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Featured Force: Sanae ElShourbagy Ferreira

Each month, we highlight a AAAS member who is a force for science. To find out how you can be a force for science, visit

Sanae ElShourbagy Ferreira.
Credit: Lara Woolfson
(Studio Nouveau)

Sanae ElShourbagy Ferreira holds a Ph.D. in Nutrition and Metabolism from Boston University School of Medicine. She is a creative scientist and enjoys thinking about complex problems and helping to connect people through interdisciplinary conversation to address these problems. Ferreira was recently featured in Boston Voyager Magazine in their Inspiring Stories series. You can also find her cooking up fragrant cuisine in the kitchen, painting on the beach, or sharing her latest visual adventures in wellness on (@bluebootsgo).

What science advocacy activity are you most proud of?

After a conference where I had the opportunity to sit down for an intimate lunch with Katrina Armstrong, Physician-in-Chief of the Department of Medicine at MGH, I realized that lunches for women in science like that present an invaluable opportunity to receive mentoring and should be available to all who wish to participate. I founded the Women’s Professional Development Committee at Boston University (WPDC). Women in science face unique challenges. WPDC provides a supportive space to host professional development opportunities for graduate-level women in science at Boston University by establishing and cultivating a network of exemplary mentorship with women in a diversity of scientific careers. Learning and mentorship occur on a personal level, and I’m most hopeful about instituting a culture change that could inspire and empower young women in biomedical sciences (and beyond) to be their best selves. If you are in Boston, please bookmark and share the link above — the application to give back and be a mentor will be live soon!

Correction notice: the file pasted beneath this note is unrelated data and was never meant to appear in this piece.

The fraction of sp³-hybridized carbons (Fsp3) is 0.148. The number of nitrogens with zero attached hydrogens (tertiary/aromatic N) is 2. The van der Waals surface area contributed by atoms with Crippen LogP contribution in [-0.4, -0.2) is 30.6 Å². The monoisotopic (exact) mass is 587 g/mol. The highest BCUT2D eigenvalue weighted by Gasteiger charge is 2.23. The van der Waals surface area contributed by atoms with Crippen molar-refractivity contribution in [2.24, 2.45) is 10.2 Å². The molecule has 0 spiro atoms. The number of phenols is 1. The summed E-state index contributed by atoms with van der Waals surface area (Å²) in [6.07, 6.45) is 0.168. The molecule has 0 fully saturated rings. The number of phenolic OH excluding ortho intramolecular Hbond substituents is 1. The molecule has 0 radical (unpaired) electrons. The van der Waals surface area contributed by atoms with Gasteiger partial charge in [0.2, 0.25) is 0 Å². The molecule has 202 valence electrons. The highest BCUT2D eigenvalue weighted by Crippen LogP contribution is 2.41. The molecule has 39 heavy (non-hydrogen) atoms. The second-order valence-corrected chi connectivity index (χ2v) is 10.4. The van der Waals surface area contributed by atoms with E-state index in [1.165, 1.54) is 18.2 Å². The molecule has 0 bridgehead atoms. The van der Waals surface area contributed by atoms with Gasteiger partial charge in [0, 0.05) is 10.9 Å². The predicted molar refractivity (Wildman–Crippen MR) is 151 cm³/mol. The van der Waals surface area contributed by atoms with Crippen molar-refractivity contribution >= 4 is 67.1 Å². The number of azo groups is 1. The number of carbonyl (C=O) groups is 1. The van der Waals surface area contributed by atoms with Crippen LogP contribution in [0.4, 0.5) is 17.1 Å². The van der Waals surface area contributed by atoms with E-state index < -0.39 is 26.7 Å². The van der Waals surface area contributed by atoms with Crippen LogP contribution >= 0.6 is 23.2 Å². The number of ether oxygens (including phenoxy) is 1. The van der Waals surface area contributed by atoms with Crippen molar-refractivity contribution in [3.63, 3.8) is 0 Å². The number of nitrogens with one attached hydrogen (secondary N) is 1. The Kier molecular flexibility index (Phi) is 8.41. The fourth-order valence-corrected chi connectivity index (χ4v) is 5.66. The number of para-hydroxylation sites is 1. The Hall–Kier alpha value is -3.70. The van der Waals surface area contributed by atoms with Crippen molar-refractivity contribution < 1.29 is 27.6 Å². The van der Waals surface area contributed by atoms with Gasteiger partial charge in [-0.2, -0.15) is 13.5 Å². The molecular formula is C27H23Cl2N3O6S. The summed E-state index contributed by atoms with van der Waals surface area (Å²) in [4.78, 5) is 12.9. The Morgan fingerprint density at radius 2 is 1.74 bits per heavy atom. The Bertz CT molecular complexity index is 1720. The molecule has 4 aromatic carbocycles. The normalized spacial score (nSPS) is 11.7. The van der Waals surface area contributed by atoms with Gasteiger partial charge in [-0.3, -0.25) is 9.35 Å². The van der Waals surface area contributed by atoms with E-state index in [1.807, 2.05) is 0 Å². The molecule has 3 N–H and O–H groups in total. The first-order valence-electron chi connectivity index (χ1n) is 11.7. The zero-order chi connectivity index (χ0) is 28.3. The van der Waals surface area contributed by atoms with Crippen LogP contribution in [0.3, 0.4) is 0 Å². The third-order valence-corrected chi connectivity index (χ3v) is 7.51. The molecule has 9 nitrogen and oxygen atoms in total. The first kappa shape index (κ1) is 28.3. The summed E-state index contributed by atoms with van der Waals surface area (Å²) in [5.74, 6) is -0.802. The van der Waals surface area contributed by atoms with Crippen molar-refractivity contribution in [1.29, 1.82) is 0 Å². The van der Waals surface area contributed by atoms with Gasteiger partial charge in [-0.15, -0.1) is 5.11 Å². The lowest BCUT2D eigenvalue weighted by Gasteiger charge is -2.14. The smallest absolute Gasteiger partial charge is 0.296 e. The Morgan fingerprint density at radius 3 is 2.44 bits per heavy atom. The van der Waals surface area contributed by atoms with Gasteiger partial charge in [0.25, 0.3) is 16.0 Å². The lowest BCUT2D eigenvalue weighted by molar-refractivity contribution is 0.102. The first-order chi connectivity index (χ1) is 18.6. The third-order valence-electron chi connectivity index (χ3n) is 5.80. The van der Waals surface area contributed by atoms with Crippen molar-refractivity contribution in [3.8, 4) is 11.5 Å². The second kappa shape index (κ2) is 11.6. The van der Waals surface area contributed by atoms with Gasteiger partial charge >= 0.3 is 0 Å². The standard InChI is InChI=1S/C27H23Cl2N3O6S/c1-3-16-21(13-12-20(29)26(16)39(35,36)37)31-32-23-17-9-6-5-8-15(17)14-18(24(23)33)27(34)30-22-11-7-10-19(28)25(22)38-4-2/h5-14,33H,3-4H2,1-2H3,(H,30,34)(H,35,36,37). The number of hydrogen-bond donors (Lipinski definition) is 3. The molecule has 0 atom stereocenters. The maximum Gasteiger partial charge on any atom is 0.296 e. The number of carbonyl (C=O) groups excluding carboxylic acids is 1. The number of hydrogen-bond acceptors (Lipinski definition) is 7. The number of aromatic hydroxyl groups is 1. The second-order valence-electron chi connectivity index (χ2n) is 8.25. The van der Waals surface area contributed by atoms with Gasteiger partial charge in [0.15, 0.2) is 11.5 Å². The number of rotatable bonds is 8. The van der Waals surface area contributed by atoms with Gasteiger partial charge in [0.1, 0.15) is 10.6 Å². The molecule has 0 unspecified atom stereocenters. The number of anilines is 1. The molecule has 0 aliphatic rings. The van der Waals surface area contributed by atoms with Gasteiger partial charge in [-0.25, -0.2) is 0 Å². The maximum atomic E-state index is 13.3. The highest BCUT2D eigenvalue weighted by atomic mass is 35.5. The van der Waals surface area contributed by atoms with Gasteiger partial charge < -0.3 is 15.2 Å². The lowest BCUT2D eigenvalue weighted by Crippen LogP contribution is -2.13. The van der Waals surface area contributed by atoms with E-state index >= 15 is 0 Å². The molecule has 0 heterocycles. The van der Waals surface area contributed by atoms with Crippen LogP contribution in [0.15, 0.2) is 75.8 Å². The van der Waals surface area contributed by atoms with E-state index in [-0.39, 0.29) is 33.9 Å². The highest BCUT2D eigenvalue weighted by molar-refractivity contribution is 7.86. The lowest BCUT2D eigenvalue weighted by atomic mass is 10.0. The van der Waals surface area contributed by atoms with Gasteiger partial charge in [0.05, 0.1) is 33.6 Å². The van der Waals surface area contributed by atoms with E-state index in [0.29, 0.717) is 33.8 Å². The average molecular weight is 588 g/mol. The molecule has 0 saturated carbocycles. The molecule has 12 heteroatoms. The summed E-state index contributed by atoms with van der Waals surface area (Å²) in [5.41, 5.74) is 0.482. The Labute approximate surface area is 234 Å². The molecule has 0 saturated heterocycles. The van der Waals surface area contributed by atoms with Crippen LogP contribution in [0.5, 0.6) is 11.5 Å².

Read a book you are dying to tell your peers about? Give us a brief summary and why you love it.

I’m reading Originals by Adam Grant, and his well-researched and engaging prose on how creative thinking leads to successful achievement of goals is a must-read for anyone who wants to make an impact but may be afraid of breaking up with the status quo.

If you were an elected official, what would be the first law you would want to pass?

I would pass a law requiring corporations to create wellness at work benefit policies. America is a world power in part because of the dynamo of hard work and innovation. The longevity of being a world power is limited by the productivity and longevity of the workers, and employees deserve the best care possible. Wellness at work exists already in some industries, the law I wish to pass goes beyond sick days and requires provision of wellness resources, access to mental health counseling and more for sound health of mind and body for employees.

What have you done to be a Force for Science?